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When working with many input variables, we are often concerned about multicollinearity. There are a number of measures of multicollinearity that are used to detect, think about, and / or communicate multicollinearity. Some common recommendations are:

  1. The multiple $R^2_j$ for a particular variable
  2. The tolerance, $1-R^2_j$, for a particular variable
  3. The variance inflation factor, $\text{VIF}=\frac{1}{\text{tolerance}}$, for a particular variable
  4. The condition number of the design matrix as a whole:

    $$\sqrt{\frac{\text{max(eigenvalue(X'X))}}{\text{min(eigenvalue(X'X))}}}$$

(There are some other options discussed in the Wikipedia article, and here on SO in the context of R.)

The fact that the first three are a perfect function of each other suggests that the only possible net advantage between them would be psychological. On the other hand, the first three allow you to examine variables individually, which might be an advantage, but I have heard that the condition number method is considered best.

  • Is this true? Best for what?
  • Is the condition number a perfect function of the $R^2_j$'s? (I would think it would be.)
  • Do people find that one of them is easiest to explain? (I've never tried to explain these numbers outside of class, I just give a loose, qualitative description of multicollinearity.)
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Back in the late 1990s, I did my dissertation on collinearity.

My conclusion was that condition indexes were best.

The main reason was that, rather than look at individual variables, it lets you look at sets of variables. Since collinearity is a function of sets of variables, this is a good thing.

Also, the results of my Monte Carlo study showed better sensitivity to problematic collinearity, but I have long ago forgotten the details.

On the other hand, it is probably the hardest to explain. Lots of people know what $R^2$ is. Only a small subset of those people have heard of eigenvalues. However, when I have used condition indexes as a diagnostic tool, I have never been asked for an explanation.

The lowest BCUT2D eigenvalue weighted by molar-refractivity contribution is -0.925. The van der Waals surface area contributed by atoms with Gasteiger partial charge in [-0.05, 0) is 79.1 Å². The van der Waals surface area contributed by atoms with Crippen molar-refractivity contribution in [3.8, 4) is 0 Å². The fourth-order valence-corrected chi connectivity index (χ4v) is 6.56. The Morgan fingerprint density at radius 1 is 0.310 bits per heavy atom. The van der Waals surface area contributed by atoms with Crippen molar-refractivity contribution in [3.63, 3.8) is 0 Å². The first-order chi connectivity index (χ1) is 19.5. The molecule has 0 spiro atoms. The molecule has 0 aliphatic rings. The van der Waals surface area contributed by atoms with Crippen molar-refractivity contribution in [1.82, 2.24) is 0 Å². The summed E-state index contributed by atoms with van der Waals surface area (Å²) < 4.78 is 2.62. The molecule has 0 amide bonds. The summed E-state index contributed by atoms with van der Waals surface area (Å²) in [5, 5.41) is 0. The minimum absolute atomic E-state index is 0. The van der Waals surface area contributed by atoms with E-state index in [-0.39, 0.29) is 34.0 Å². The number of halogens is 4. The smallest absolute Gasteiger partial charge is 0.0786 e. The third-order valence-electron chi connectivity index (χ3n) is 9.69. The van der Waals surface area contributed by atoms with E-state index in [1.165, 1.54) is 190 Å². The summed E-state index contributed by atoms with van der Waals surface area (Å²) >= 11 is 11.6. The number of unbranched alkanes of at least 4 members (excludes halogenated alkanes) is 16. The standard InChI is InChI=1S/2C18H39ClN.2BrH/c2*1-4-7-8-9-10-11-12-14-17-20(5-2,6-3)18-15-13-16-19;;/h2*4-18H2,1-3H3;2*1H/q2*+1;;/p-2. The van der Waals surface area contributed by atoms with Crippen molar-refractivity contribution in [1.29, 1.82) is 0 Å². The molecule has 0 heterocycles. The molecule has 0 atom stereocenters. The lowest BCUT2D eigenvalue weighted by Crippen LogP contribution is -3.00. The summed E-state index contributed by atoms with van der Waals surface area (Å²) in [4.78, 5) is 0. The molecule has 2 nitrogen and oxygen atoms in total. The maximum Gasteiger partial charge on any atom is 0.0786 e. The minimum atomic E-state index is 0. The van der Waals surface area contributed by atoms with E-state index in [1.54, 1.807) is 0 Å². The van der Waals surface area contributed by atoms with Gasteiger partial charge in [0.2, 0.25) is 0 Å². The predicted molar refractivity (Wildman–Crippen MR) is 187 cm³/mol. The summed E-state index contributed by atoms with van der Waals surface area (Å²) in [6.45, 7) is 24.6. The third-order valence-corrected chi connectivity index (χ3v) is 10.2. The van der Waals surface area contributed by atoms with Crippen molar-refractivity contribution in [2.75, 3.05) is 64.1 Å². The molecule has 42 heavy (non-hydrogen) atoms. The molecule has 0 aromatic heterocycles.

For much more on this, check out books by David Belsley. Or, if you really want to, you can get my dissertation Multicollinearity diagnostics for multiple regression: A Monte Carlo study

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    $\begingroup$ So is the idea here that looking at VIFs, you might mistakenly conclude that multicollinearity isn't a problem, but if you had looked at the condition number, you would have been more likely to draw the right conclusion? Perhaps something like a test w/ greater statistical power? $\endgroup$ – gung Jan 29 '13 at 23:17
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    $\begingroup$ +1. Fortunately, for explaining the condition number we already have an outstanding thread on this site: it's the maximum distortion found in the second-order description of the design variables as a point cloud. The greater the distortion, the more the points tend to lie within a subspace. This geometric insight also shows why the conditioning of a centered design matrix is better than that of the raw design matrix itself. $\endgroup$ – whuber Jan 29 '13 at 23:18
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    $\begingroup$ Well, it's hard to define exactly what the "right" conclusion is; but it should have something to do with small changes in the data producing large changes in the output. As I recall, condition indexes were more directly related to this. But the big thing was getting the variance proportions, which let you see sets of variables and the degree of their collinearity. (Of course, all that was 14 years ago.... but I don't think things have changed. The measures are the same. But my memory may not be perfect). $\endgroup$ – Peter Flom Jan 29 '13 at 23:20
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    $\begingroup$ Gung, one key point here is that the condition number is independent of coordinates: it remains unchanged under (orthogonal) linear recombinations of the data. Thus it cannot possibly express anything about individual variables but it must capture a property of the entire collection. Using it thereby partially insulates you from being misled by how your variables happen to be expressed. $\endgroup$ – whuber Jan 29 '13 at 23:21
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    $\begingroup$ I've been too swamped to finish your dissertation yet, but it's been really helpful thus far. Thanks again. $\endgroup$ – gung Feb 1 '13 at 21:02

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